Favorite Daughter — Chapter 1

Trish Di Stefano
7 min readSep 9, 2023

Sneak preview of the novel I am currently working on…

Photo by Allef Vinicius on Unsplash


Sunday, Day After the Wedding

It was the makeup that woke me. Had it not been for those ridiculous lashes, I may not have noticed the blood until morning.

Shortly after I’d fallen asleep, my face still smooshed in the warm nook of Fasi’s armpit, some sort of muscle memory propelled my body up to sitting. I never went to bed without washing my face.

“Lee?” Fasi turned onto his stomach, his eyes still closed. I reached over his head and gently pressed my palm against his bare back. My rings — one brand new, one slightly less so — flickered under the moonlight. Fasi breathed in and the length of his exhale told me he’d fallen right back asleep, so I slipped out of bed.

Once I’d pried the last of my fake eyelashes off, I pulled down my new white lace panties to pee. They were sticky and damp; it had been a long, slow, glorious consummation.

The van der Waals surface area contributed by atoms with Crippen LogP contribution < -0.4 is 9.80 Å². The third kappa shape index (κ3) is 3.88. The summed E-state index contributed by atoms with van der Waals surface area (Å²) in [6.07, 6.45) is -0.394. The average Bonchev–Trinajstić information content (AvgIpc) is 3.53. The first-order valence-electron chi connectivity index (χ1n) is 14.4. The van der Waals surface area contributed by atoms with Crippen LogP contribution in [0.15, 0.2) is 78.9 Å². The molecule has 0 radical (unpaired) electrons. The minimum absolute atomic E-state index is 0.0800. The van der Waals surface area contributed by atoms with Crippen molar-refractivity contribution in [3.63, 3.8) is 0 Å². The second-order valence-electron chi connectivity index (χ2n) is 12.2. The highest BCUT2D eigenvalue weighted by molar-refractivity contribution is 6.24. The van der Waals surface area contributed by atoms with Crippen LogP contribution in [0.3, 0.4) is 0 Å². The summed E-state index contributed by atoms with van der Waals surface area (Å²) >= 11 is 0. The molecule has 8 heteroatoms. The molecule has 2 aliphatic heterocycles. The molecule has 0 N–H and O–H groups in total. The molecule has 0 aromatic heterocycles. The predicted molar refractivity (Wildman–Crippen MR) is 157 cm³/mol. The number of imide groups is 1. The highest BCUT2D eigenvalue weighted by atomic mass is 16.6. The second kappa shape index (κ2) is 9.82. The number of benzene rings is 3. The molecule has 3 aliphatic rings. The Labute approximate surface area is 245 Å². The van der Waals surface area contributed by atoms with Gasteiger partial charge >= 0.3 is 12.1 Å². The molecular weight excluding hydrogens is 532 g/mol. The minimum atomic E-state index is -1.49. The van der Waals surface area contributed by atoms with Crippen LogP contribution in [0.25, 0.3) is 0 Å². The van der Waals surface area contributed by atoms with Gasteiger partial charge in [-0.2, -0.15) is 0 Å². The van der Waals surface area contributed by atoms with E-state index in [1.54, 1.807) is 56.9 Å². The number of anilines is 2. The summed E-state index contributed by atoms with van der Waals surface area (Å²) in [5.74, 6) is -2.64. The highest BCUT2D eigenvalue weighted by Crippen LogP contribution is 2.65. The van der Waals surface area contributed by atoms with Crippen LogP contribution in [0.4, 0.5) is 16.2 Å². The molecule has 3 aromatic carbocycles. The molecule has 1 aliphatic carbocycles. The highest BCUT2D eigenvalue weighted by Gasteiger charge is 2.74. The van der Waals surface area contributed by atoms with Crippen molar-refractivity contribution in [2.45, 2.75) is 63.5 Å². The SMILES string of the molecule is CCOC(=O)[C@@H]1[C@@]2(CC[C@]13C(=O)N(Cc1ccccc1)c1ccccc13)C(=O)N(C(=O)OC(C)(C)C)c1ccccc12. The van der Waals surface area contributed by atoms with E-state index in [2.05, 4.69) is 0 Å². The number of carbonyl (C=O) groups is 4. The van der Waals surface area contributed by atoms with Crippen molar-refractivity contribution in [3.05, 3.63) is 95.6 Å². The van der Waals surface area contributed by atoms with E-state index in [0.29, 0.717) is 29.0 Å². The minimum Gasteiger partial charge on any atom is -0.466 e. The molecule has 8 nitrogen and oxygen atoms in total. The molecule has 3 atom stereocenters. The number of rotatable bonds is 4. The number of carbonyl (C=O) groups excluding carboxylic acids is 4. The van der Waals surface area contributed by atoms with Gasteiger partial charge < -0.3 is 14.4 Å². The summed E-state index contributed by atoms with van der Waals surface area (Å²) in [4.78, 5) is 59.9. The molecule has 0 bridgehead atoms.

But as soon as I sat down, I saw that the wetness was blood. My brain froze; a little was normal — Viv had spotted in her first trimester with Jesia — except this wasn’t a little. I fished a pad out of the bottom drawer of the vanity, and my heart pumped like hummingbird wings as I hurried back to our bedroom on tiptoes, a wad of toilet paper held between my legs. Fasi’s breaths were loud and rhythmic, which made me say a little prayer to no one in particular. I crept over to check the sheets using the light from my phone; they seemed clean. I shimmied my way into the closet, sliding the door fully closed before switching on the light inside. It was difficult to steady my hands as I folded the sticky wings of the pad over a fresh pair of underwear. I crumpled my new, not-so-white-anymore panties up with the toilet paper.

With a long, silent breath out, I lowered myself to the floor, landing on a small heap of almost identical graphic t-shirts. I pulled one out from under me, Tommy Pickles plastered across the chest, and buried my face in it. It smelled like vetiver and solace.

I contemplated whether a person’s scent could be bottled and thought if anyone knew it would be Fasi. I smelled the t-shirt one more time before crawling over to my side of the closet, grabbing…



Trish Di Stefano

Trish Di Stefano is an idealist, recovering perfectionist and weekend glutton.